2. Compatibility across platforms and technologies

As mentioned, different platforms and hardware configurations make testing necessary. Their variation, however, also makes testing difficult. Because desktop applications are designed to run on specific operating systems such as Windows, Mac, or Linux, it means that testers have to test the application on multiple platforms to ensure that it works well on all of them.

Desktop applications can also be affected by various compatibility issues like conflicts with other software applications or operating system updates. This can make testing difficult as testers need to ensure that the application works well with various configurations and setups.

3. Security

Desktop applications often deal with sensitive data and information and this makes security testing critical. Testers must ensure that the application is secure and that user data is protected from unauthorized access or attacks.

Which tool should you use for desktop testing?

Desktop testing is a critical part of the software development process. It needs proper planning and design in order to guarantee functionality.

There are varying ways of approaching desktop testing, from manual to using various automation tools.

We can first take a look at manual testing. Although it lends itself nicely to the need to simulate user interactions due to the large range of testing scenarios, the time spent running test cases, documenting the results and identifying defects creates slower release cycles (something most companies can’t afford in today's fast moving world). Therefore, in this case manual testing ends up putting the brakes on progress. That’s before we even consider that it’s close to impossible to create the test coverage needed for proper desktop application testing.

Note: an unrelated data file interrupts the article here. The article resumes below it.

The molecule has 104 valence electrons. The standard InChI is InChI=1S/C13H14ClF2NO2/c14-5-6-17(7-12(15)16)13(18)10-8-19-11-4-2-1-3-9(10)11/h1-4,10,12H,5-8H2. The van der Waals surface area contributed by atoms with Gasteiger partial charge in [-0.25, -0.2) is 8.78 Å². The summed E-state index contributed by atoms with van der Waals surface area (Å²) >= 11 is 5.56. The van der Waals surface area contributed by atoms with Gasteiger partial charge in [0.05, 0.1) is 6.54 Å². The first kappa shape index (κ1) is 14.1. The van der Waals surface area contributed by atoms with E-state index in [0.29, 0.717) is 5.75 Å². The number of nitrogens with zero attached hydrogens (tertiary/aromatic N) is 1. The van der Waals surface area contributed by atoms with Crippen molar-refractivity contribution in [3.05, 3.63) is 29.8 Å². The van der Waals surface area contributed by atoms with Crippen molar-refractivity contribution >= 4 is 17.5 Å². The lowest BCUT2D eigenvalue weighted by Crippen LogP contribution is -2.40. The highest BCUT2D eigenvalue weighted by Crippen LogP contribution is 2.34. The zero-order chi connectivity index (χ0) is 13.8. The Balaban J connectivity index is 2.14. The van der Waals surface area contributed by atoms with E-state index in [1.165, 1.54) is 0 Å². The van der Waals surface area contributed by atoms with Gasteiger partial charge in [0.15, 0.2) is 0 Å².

Finally, as desktop applications often deal with sensitive data and information, leveraging manual testing that is more prone to human errors can leave many organizations open to security risks.

In this case the obvious choice seems to be turning to test automation tools to automate your desktop applications.

Related reading: What is Desktop Automation?

Let’s start with tools built specifically for desktop automation. Despite being created for this purpose, desktop testing tools cater towards specific operating systems and are often restricted to a certain number of scripting languages. That means that desktop testing can easily get complex and require multiple integrations.